Just over a year ago, on May 21, 2012, a celebration was held to mark the selection of the Berkeley campus as the site of the Simons Institute for the Theory of Computing. The Institute is funded by a ten-year grant from the Simons Foundation, supplemented by substantial support from the Berkeley campus including the provision of Calvin Lab as the physical site of the Institute.
The Institute is envisioned as a center of research for the worldwide scientific community in theoretical computer science and related fields. It will benefit from the excellence of the Berkeley intellectual environment, but will also engage with other leading academic centers around the world and with industrial research centers in Silicon Valley and beyond. In a typical semester the Institute will operate two research programs, with about thirty-five visiting scientists in each program, including about twenty senior scientists, eight postdoctoral-level Simons-Berkeley Research Fellows, and a number of students. The programs will address the theoretical foundations of computer science, as well as phenomena in the physical, biological, social and engineering sciences that can be viewed through the lens of computation. The scientific programs of the Institute are coordinated by Associate Director Alistair Sinclair, Interim Senior Scientist Christos Papadimitriou and myself in conjunction with our Scientific Advisory Board, and the operational aspects are ably handled by Managing Director Kristin Kane and our outstanding staff Caroline Allum, Leisa Lei, Ivan Ordonez, Judy Tam, Dorothee Unger-Lee, Cory Welch and Tessa Vierk.
From February 19 to 22, 2013 the Institute held its first scientific meeting: a planning workshop on "Quantum Hamiltonian Complexity", in preparation for a Spring, 2014 program on that topic.
The Institute's first semester of full-scale operation will commence in August 2013, by which time the renovation of Calvin Lab will have been completed and our staff will be ready to welcome about seventy scientific visitors. It will be an attractive, light-filled environment including a large auditorium and large interaction spaces suitable for informal scientific discussion.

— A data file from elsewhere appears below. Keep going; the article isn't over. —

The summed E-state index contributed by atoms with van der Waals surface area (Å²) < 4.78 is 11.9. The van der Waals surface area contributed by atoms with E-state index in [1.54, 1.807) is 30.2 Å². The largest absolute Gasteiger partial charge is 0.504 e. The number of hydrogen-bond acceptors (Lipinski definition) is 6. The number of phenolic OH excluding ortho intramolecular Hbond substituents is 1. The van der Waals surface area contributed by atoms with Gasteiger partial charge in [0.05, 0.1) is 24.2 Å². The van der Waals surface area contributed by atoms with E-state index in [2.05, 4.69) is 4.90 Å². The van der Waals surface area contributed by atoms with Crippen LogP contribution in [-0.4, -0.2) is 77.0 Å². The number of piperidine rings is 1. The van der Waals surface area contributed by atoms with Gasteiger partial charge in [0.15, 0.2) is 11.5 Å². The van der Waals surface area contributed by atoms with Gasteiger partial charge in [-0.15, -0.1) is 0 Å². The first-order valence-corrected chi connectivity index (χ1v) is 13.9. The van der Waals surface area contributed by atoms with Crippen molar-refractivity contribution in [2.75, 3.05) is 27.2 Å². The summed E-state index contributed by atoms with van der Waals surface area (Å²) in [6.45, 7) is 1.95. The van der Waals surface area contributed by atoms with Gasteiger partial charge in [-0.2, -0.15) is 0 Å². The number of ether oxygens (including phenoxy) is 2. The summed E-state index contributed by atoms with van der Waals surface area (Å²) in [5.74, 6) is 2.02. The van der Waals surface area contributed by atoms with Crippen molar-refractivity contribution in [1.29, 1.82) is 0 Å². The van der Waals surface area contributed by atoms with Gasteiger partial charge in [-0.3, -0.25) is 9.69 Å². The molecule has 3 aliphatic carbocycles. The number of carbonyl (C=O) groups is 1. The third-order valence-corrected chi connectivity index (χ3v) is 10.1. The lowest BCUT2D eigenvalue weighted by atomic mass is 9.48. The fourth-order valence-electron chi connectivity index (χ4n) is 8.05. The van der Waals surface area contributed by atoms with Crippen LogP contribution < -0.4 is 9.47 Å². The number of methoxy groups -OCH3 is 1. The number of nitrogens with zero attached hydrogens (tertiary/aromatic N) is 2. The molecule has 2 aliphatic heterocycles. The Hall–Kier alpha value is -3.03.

Fall 2013 will feature programs on "Real Analysis in Computer Science" and "Theoretical Foundations of Big Data Analysis," as described in an accompanying article. The programs for Spring 2014 are "Quantum Hamiltonian Complexity" and "Evolutionary Biology and the Theory of Computing." We received a flood of applications for the 2013-14 Simons-Berkeley Research Fellowships and were able to assemble a very strong group of participants for each of the programs.
Each program will include an initial "boot camp" providing the scientific background of the program, about three week-long workshops, and a retrospective meeting. Registration for these meetings will be open to the public as space permits.
The Institute has cooperative arrangements with a number of academic and industrial organizations. We are planning a range of joint cultural and educational activities with the Mathematical Sciences Research Institute in Berkeley. We are pleased to welcome Google and Microsoft as Founding Industrial Partners and to acknowledge their support for Simons Fellows. Some Simons Fellows are appointed jointly with the Lawrence Berkeley National Lab and Tsinghua University, Microsoft Research India, the Israeli Centers of Research Excellence (I-CORE) and the Max Planck Institute for Informatics in Germany, and we have received financial support for our programs from the National Science Foundation and the Community Computing Consortium.
Finally, we aspire to be a contributor to the scientific life of our community. All of our readers are invited to sign up for workshops and lectures at the Institute. From time to time we will present events aimed at conveying developments in our field to a general scientific audience. The first of these events, described in an accompanying article, was a Symposium on Visions of the Theory of Computing, held from May 29 to May 31, 2013. It had a phenomenal cast of speakers, and I enjoyed seeing many of you there!
Richard M. Karp
Simons Institute for the Theory of Computing